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Proc Natl Acad Sci U S A. 2010 May 11;107(19):8656-9. doi: 10.1073/pnas.1002014107. Epub 2010 Apr 27.

Fossil traces of the bone-eating worm Osedax in early Oligocene whale bones.

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1
Institut für Geowissenschaften, Christian-Albrechts-Universität, 24118 Kiel, Germany. steffen.kiel@gmx.de

Abstract

Osedax is a recently discovered group of siboglinid annelids that consume bones on the seafloor and whose evolutionary origins have been linked with Cretaceous marine reptiles or to the post-Cretaceous rise of whales. Here we present whale bones from early Oligocene bathyal sediments exposed in Washington State, which show traces similar to those made by Osedax today. The geologic age of these trace fossils ( approximately 30 million years) coincides with the first major radiation of whales, consistent with the hypothesis of an evolutionary link between Osedax and its main food source, although older fossils should certainly be studied. Osedax has been destroying bones for most of the evolutionary history of whales and the possible significance of this "Osedax effect" in relation to the quality and quantity of their fossils is only now recognized.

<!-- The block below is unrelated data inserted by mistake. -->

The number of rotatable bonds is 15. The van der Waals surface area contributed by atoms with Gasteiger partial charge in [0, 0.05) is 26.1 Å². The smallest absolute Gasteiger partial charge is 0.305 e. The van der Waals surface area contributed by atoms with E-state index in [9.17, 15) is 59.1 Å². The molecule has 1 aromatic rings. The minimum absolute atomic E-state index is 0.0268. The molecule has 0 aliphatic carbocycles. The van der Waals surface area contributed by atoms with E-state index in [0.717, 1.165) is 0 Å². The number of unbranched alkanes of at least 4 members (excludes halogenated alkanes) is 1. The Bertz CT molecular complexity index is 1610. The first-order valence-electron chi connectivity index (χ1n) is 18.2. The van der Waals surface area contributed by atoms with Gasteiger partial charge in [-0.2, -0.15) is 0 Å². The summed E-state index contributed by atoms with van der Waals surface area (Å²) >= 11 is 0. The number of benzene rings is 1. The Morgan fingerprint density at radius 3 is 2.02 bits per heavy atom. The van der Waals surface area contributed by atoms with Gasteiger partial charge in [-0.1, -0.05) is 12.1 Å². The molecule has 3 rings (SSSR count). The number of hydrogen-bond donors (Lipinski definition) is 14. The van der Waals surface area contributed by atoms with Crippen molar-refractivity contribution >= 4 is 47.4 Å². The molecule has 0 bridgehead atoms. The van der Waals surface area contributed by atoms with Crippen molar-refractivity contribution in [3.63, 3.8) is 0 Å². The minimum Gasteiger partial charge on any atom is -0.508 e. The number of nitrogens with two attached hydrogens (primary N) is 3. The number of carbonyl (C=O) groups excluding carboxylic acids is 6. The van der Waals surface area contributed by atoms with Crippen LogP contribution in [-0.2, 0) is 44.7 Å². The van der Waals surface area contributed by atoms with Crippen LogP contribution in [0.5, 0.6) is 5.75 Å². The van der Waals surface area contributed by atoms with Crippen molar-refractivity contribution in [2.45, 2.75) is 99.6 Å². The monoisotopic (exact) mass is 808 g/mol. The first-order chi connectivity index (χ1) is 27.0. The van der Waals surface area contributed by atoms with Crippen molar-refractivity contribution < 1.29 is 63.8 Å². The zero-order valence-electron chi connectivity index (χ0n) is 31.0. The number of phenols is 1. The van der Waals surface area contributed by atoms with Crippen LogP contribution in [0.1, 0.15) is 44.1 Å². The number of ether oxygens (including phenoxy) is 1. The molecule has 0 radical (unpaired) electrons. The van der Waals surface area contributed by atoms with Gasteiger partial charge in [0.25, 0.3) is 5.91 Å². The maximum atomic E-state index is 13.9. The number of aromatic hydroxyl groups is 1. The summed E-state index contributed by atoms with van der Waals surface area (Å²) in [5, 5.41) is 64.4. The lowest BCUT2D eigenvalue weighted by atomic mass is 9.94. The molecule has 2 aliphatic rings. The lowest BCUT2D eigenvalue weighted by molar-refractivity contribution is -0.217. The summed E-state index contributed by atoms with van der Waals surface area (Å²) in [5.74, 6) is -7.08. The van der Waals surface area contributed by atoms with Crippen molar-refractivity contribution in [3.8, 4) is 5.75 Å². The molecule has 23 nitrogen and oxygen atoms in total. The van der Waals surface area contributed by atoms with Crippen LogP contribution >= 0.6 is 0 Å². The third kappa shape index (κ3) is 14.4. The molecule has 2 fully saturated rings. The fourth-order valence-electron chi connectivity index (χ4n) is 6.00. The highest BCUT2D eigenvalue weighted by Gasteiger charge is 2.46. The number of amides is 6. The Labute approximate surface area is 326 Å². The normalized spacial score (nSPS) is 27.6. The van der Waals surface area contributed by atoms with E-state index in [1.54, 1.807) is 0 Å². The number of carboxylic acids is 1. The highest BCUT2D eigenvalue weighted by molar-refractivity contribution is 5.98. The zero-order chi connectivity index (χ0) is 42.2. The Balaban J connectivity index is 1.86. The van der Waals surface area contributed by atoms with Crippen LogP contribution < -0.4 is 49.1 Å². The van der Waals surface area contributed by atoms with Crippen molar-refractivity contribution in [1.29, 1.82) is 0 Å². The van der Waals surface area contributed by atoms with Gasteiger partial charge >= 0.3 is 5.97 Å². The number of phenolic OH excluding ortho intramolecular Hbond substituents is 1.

PMID:
20424110
PMCID:
PMC2889357
DOI:
10.1073/pnas.1002014107
[Indexed for MEDLINE]
Free PMC Article
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